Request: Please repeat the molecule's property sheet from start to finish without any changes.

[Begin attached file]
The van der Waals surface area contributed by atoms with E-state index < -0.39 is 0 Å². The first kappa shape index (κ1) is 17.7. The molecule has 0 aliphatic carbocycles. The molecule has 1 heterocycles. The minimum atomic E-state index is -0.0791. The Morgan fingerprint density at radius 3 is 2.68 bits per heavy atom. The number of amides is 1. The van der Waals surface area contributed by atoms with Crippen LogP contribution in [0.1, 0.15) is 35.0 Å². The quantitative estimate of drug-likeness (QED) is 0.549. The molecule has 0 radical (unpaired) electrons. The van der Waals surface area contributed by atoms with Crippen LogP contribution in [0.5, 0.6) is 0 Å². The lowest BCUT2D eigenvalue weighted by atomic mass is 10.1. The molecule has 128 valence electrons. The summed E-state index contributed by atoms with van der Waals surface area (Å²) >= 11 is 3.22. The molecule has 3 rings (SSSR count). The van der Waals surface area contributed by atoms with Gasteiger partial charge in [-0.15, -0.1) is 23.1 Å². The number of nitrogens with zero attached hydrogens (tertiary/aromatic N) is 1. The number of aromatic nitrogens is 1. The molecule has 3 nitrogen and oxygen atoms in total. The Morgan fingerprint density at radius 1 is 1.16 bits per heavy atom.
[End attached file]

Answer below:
The van der Waals surface area contributed by atoms with E-state index < -0.39 is 0 Å². The first kappa shape index (κ1) is 17.7. The molecule has 0 aliphatic carbocycles. The molecule has 1 heterocycles. The minimum atomic E-state index is -0.0791. The Morgan fingerprint density at radius 3 is 2.68 bits per heavy atom. The number of amides is 1. The van der Waals surface area contributed by atoms with Crippen LogP contribution in [0.1, 0.15) is 35.0 Å². The quantitative estimate of drug-likeness (QED) is 0.549. The molecule has 0 radical (unpaired) electrons. The van der Waals surface area contributed by atoms with Crippen LogP contribution in [0.5, 0.6) is 0 Å². The lowest BCUT2D eigenvalue weighted by atomic mass is 10.1. The molecule has 128 valence electrons. The summed E-state index contributed by atoms with van der Waals surface area (Å²) >= 11 is 3.22. The molecule has 3 rings (SSSR count). The van der Waals surface area contributed by atoms with Gasteiger partial charge in [-0.15, -0.1) is 23.1 Å². The number of nitrogens with zero attached hydrogens (tertiary/aromatic N) is 1. The number of aromatic nitrogens is 1. The molecule has 3 nitrogen and oxygen atoms in total. The Morgan fingerprint density at radius 1 is 1.16 bits per heavy atom.